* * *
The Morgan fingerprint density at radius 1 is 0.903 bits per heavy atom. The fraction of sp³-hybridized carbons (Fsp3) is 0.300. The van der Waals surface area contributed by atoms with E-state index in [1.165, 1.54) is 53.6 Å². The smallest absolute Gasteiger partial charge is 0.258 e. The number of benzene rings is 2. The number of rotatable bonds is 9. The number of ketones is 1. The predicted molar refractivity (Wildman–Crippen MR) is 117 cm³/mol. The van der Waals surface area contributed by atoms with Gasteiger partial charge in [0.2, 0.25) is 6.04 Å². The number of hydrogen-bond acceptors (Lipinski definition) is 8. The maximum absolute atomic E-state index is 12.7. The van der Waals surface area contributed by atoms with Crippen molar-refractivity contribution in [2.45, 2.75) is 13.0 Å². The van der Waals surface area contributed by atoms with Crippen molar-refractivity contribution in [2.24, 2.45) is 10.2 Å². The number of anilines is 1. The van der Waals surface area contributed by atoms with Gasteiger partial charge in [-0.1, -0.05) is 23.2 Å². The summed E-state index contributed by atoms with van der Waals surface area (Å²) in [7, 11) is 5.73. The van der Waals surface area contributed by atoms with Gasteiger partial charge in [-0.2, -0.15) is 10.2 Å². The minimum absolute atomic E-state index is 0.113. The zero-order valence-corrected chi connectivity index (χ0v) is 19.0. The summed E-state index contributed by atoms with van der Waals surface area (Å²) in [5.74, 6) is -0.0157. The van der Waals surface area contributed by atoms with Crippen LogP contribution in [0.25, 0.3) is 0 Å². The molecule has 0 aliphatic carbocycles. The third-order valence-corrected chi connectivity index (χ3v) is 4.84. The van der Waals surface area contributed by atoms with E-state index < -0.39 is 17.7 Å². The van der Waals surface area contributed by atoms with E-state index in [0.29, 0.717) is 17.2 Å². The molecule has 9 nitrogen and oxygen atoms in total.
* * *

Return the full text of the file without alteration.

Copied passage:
The Morgan fingerprint density at radius 1 is 0.903 bits per heavy atom. The fraction of sp³-hybridized carbons (Fsp3) is 0.300. The van der Waals surface area contributed by atoms with E-state index in [1.165, 1.54) is 53.6 Å². The smallest absolute Gasteiger partial charge is 0.258 e. The number of benzene rings is 2. The number of rotatable bonds is 9. The number of ketones is 1. The predicted molar refractivity (Wildman–Crippen MR) is 117 cm³/mol. The van der Waals surface area contributed by atoms with Gasteiger partial charge in [0.2, 0.25) is 6.04 Å². The number of hydrogen-bond acceptors (Lipinski definition) is 8. The maximum absolute atomic E-state index is 12.7. The van der Waals surface area contributed by atoms with Crippen molar-refractivity contribution in [2.45, 2.75) is 13.0 Å². The van der Waals surface area contributed by atoms with Crippen molar-refractivity contribution in [2.24, 2.45) is 10.2 Å². The number of anilines is 1. The van der Waals surface area contributed by atoms with Gasteiger partial charge in [-0.1, -0.05) is 23.2 Å². The summed E-state index contributed by atoms with van der Waals surface area (Å²) in [7, 11) is 5.73. The van der Waals surface area contributed by atoms with Gasteiger partial charge in [-0.2, -0.15) is 10.2 Å². The minimum absolute atomic E-state index is 0.113. The zero-order valence-corrected chi connectivity index (χ0v) is 19.0. The summed E-state index contributed by atoms with van der Waals surface area (Å²) in [5.74, 6) is -0.0157. The van der Waals surface area contributed by atoms with Crippen LogP contribution in [0.25, 0.3) is 0 Å². The molecule has 0 aliphatic carbocycles. The third-order valence-corrected chi connectivity index (χ3v) is 4.84. The van der Waals surface area contributed by atoms with E-state index < -0.39 is 17.7 Å². The van der Waals surface area contributed by atoms with E-state index in [0.29, 0.717) is 17.2 Å². The molecule has 9 nitrogen and oxygen atoms in total.